An itinerary entirely devoted to the Florentine trade guilds that contributed so much to the city's wealth and prestige.
(by Horemhat, CC BY 4.0 Wikimedia Commons)
The building that hosted the Arte Dei Mercadanti or Calimala Guild between 1359 and 1570 is located on Via Calimaruzza at the corner of Piazza Della Signoria. Although the building underwent major remodelling in the eighteenth century, one can still observe the characteristic rustication of which the first two floors are made, a technique in which stone blocks were laid in staggered rows. All around the palace, above the arches on the ground floor, are roundels with the symbol of the Guild. Specifically, on Calimaruzza Street, above the front door, is the actual emblem that indicates the guild. It consists of a golden eagle clutching a rolled woollen cloth called “torsello”. In this specific emblem, there is also the addition of a background studded with fleurs de France because of the close trade relations.
The origin of the name Calimala is still uncertain. According to some hypotheses, it would descend from the Latin “callis maia” or “mala”, meaning great or lousy road. According to others, it would derive from the Greek Kalos “mallos”, meaning beautiful wool.
The association was administered by a board of consuls who were strictly Florentine, over thirty years of age and belonging to the Guelph faction. Thanks to the exercise of this council, members of the guild could enjoy numerous benefits such as assistance in case of insolvent debtors, practical help in case of fraud, and a kind of seniority pension for members for more than sixteen years. The guild had even hired a corps of armed guards to protect its business. In addition to guarding the warehouses and stores, they were also in charge of fighting any unauthorised mercantile traffic within the city.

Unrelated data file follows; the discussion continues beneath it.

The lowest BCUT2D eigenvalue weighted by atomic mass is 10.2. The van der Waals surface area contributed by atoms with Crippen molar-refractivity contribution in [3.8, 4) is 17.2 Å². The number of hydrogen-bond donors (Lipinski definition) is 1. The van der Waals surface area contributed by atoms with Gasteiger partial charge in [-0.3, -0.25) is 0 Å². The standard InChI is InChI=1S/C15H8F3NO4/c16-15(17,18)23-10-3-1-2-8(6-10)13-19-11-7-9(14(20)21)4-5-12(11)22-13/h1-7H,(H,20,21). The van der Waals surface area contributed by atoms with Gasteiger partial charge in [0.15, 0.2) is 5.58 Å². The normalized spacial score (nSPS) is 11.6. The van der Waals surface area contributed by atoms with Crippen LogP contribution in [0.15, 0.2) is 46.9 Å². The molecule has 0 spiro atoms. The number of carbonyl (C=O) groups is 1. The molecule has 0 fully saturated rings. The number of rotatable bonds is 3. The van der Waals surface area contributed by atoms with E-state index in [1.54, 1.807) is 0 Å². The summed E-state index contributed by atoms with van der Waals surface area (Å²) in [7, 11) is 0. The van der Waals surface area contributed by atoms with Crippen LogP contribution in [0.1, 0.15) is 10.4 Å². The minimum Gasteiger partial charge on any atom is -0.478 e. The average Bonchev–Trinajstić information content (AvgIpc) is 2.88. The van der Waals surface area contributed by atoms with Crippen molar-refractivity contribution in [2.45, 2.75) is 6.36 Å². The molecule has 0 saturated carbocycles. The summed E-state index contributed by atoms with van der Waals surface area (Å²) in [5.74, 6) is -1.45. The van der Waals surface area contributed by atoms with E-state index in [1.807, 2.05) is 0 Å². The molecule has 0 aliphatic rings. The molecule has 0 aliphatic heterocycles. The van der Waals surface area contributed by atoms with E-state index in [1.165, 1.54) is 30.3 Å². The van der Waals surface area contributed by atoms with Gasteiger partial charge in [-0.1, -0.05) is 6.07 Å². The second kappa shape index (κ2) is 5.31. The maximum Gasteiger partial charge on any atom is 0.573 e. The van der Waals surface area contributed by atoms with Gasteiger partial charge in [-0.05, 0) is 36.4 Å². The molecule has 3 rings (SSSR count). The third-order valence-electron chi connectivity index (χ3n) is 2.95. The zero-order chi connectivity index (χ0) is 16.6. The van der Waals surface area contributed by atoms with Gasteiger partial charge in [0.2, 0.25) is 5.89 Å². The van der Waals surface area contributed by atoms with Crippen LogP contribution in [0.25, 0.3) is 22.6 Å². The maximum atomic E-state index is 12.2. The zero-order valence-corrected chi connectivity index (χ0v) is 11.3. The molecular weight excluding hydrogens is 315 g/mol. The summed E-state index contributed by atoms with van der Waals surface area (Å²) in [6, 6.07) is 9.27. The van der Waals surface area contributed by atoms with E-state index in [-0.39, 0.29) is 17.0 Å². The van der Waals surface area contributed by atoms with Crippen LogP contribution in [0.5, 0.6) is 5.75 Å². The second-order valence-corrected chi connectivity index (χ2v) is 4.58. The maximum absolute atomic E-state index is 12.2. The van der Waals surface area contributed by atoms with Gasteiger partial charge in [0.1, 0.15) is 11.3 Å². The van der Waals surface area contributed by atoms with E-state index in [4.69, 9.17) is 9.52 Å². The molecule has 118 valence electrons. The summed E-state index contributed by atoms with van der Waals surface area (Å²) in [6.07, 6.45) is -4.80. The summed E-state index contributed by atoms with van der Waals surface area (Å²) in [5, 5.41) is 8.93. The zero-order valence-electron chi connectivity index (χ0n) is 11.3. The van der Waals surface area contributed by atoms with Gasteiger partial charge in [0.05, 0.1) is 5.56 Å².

The network of mercantile activities was huge, and many of the Florentine trading companies had warehouses and branches in various European and Eastern cities. But, as specified by the same banner of the gryphon with the torsello, the wool trade was undoubtedly the most important and lucrative. It led to close relations with the Arte Della Seta and the Arte Della Lana.
Calimala merchants bought cloth directly from where it was produced, especially at Champagne, Flanders, or England fairs. Then, they resold it in the European marketplaces, often after processing it only to make it softer and more colourful.
Together with Florentine Wool Art, a market-sharing agreement was established to avoid competition and conflict of interest. It stipulated that the Mercadante would trade their clothes abroad, and the wool workers would instead sell theirs on the domestic market.
In addition to woollen products, the association also procured silver, gold, pearls, and coral directly from local markets.
Primarily because of the foreign nature of much of the trade, the members of this Art engaged in real business activities, importing and exporting in large quantities to fairs and markets all over Europe. Calimala’s gradual decline was linked to the equally gradual loss of importance of the Champagne fairs, which entered a downward phase as early as the 14th century.